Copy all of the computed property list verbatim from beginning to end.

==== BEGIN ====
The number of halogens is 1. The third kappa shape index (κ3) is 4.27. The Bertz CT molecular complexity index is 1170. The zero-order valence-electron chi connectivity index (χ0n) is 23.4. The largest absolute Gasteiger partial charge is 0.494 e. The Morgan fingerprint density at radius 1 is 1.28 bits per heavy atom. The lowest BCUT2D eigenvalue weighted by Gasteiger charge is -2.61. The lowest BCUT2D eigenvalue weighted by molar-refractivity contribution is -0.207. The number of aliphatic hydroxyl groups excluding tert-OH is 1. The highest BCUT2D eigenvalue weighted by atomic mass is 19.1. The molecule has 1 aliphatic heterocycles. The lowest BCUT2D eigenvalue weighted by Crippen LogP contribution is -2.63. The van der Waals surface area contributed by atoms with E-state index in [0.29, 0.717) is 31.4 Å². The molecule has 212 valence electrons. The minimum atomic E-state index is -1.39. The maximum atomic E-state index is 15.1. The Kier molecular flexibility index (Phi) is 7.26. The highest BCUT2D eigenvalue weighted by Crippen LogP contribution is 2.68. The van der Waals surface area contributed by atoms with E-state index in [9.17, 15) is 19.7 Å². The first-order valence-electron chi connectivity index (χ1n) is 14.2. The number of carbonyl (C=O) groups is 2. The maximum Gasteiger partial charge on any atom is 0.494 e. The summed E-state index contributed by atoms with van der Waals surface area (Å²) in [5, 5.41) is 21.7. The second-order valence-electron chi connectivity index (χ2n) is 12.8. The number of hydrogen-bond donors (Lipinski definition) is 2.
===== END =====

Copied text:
The number of halogens is 1. The third kappa shape index (κ3) is 4.27. The Bertz CT molecular complexity index is 1170. The zero-order valence-electron chi connectivity index (χ0n) is 23.4. The largest absolute Gasteiger partial charge is 0.494 e. The Morgan fingerprint density at radius 1 is 1.28 bits per heavy atom. The lowest BCUT2D eigenvalue weighted by Gasteiger charge is -2.61. The lowest BCUT2D eigenvalue weighted by molar-refractivity contribution is -0.207. The number of aliphatic hydroxyl groups excluding tert-OH is 1. The highest BCUT2D eigenvalue weighted by atomic mass is 19.1. The molecule has 1 aliphatic heterocycles. The lowest BCUT2D eigenvalue weighted by Crippen LogP contribution is -2.63. The van der Waals surface area contributed by atoms with E-state index in [0.29, 0.717) is 31.4 Å². The molecule has 212 valence electrons. The minimum atomic E-state index is -1.39. The maximum atomic E-state index is 15.1. The Kier molecular flexibility index (Phi) is 7.26. The highest BCUT2D eigenvalue weighted by Crippen LogP contribution is 2.68. The van der Waals surface area contributed by atoms with E-state index in [9.17, 15) is 19.7 Å². The first-order valence-electron chi connectivity index (χ1n) is 14.2. The number of carbonyl (C=O) groups is 2. The maximum Gasteiger partial charge on any atom is 0.494 e. The summed E-state index contributed by atoms with van der Waals surface area (Å²) in [5, 5.41) is 21.7. The second-order valence-electron chi connectivity index (χ2n) is 12.8. The number of hydrogen-bond donors (Lipinski definition) is 2.